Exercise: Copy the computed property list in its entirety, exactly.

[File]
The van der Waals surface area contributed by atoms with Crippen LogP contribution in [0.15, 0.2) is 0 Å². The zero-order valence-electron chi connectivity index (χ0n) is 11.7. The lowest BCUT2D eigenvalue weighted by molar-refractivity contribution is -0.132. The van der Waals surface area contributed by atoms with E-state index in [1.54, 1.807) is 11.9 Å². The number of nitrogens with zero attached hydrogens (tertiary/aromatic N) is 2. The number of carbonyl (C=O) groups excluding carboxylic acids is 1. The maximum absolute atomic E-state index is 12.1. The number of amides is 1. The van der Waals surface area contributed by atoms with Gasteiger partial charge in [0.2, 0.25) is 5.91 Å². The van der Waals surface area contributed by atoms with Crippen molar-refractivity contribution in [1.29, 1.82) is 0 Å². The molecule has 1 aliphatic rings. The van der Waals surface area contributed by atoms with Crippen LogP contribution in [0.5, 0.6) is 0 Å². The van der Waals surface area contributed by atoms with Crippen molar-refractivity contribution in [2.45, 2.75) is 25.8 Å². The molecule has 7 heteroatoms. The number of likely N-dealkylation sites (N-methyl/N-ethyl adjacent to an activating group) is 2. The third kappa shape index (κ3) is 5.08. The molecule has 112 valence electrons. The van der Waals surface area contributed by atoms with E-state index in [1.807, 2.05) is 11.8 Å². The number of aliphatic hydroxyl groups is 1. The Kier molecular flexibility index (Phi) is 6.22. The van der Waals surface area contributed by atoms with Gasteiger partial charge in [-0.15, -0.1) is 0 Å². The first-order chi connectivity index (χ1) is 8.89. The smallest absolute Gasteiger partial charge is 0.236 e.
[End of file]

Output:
The van der Waals surface area contributed by atoms with Crippen LogP contribution in [0.15, 0.2) is 0 Å². The zero-order valence-electron chi connectivity index (χ0n) is 11.7. The lowest BCUT2D eigenvalue weighted by molar-refractivity contribution is -0.132. The van der Waals surface area contributed by atoms with E-state index in [1.54, 1.807) is 11.9 Å². The number of nitrogens with zero attached hydrogens (tertiary/aromatic N) is 2. The number of carbonyl (C=O) groups excluding carboxylic acids is 1. The maximum absolute atomic E-state index is 12.1. The number of amides is 1. The van der Waals surface area contributed by atoms with Gasteiger partial charge in [0.2, 0.25) is 5.91 Å². The van der Waals surface area contributed by atoms with Crippen molar-refractivity contribution in [1.29, 1.82) is 0 Å². The molecule has 1 aliphatic rings. The van der Waals surface area contributed by atoms with Crippen LogP contribution in [0.5, 0.6) is 0 Å². The van der Waals surface area contributed by atoms with Crippen molar-refractivity contribution in [2.45, 2.75) is 25.8 Å². The molecule has 7 heteroatoms. The number of likely N-dealkylation sites (N-methyl/N-ethyl adjacent to an activating group) is 2. The third kappa shape index (κ3) is 5.08. The molecule has 112 valence electrons. The van der Waals surface area contributed by atoms with E-state index in [1.807, 2.05) is 11.8 Å². The number of aliphatic hydroxyl groups is 1. The Kier molecular flexibility index (Phi) is 6.22. The van der Waals surface area contributed by atoms with Gasteiger partial charge in [-0.15, -0.1) is 0 Å². The first-order chi connectivity index (χ1) is 8.89. The smallest absolute Gasteiger partial charge is 0.236 e.